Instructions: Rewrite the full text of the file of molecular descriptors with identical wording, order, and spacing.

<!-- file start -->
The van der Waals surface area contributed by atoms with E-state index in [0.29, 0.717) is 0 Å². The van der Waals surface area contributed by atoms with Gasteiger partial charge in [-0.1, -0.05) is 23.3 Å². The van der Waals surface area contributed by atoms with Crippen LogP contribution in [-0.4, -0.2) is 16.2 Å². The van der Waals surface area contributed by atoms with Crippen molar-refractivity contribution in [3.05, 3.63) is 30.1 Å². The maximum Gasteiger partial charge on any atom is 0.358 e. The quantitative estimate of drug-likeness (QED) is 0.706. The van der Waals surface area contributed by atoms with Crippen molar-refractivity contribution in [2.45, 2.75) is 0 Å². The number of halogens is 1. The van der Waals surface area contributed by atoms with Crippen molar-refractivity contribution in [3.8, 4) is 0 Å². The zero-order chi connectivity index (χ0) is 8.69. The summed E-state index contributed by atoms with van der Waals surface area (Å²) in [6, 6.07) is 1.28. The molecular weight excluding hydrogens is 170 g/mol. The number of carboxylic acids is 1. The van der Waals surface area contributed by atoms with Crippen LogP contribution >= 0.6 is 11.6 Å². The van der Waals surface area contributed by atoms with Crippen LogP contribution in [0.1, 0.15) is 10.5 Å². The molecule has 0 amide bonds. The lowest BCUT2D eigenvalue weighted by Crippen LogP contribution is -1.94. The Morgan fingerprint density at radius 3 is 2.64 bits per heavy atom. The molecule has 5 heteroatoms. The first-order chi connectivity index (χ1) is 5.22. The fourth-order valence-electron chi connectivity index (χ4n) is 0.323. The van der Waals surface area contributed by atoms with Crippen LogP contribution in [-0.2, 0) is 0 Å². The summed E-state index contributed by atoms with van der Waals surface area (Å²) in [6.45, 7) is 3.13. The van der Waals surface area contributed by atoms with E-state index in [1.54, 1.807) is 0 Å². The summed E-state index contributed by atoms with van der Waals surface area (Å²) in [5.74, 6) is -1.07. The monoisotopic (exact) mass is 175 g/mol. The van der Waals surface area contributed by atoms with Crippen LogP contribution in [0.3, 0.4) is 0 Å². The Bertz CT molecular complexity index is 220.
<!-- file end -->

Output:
The van der Waals surface area contributed by atoms with E-state index in [0.29, 0.717) is 0 Å². The van der Waals surface area contributed by atoms with Gasteiger partial charge in [-0.1, -0.05) is 23.3 Å². The van der Waals surface area contributed by atoms with Crippen LogP contribution in [-0.4, -0.2) is 16.2 Å². The van der Waals surface area contributed by atoms with Crippen molar-refractivity contribution in [3.05, 3.63) is 30.1 Å². The maximum Gasteiger partial charge on any atom is 0.358 e. The quantitative estimate of drug-likeness (QED) is 0.706. The van der Waals surface area contributed by atoms with Crippen molar-refractivity contribution in [2.45, 2.75) is 0 Å². The number of halogens is 1. The van der Waals surface area contributed by atoms with Crippen molar-refractivity contribution in [3.8, 4) is 0 Å². The zero-order chi connectivity index (χ0) is 8.69. The summed E-state index contributed by atoms with van der Waals surface area (Å²) in [6, 6.07) is 1.28. The molecular weight excluding hydrogens is 170 g/mol. The number of carboxylic acids is 1. The van der Waals surface area contributed by atoms with Crippen LogP contribution >= 0.6 is 11.6 Å². The van der Waals surface area contributed by atoms with Crippen LogP contribution in [0.1, 0.15) is 10.5 Å². The molecule has 0 amide bonds. The lowest BCUT2D eigenvalue weighted by Crippen LogP contribution is -1.94. The Morgan fingerprint density at radius 3 is 2.64 bits per heavy atom. The molecule has 5 heteroatoms. The first-order chi connectivity index (χ1) is 5.22. The fourth-order valence-electron chi connectivity index (χ4n) is 0.323. The van der Waals surface area contributed by atoms with Crippen LogP contribution in [-0.2, 0) is 0 Å². The summed E-state index contributed by atoms with van der Waals surface area (Å²) in [6.45, 7) is 3.13. The van der Waals surface area contributed by atoms with E-state index in [1.54, 1.807) is 0 Å². The summed E-state index contributed by atoms with van der Waals surface area (Å²) in [5.74, 6) is -1.07. The monoisotopic (exact) mass is 175 g/mol. The van der Waals surface area contributed by atoms with Crippen LogP contribution in [0.3, 0.4) is 0 Å². The Bertz CT molecular complexity index is 220.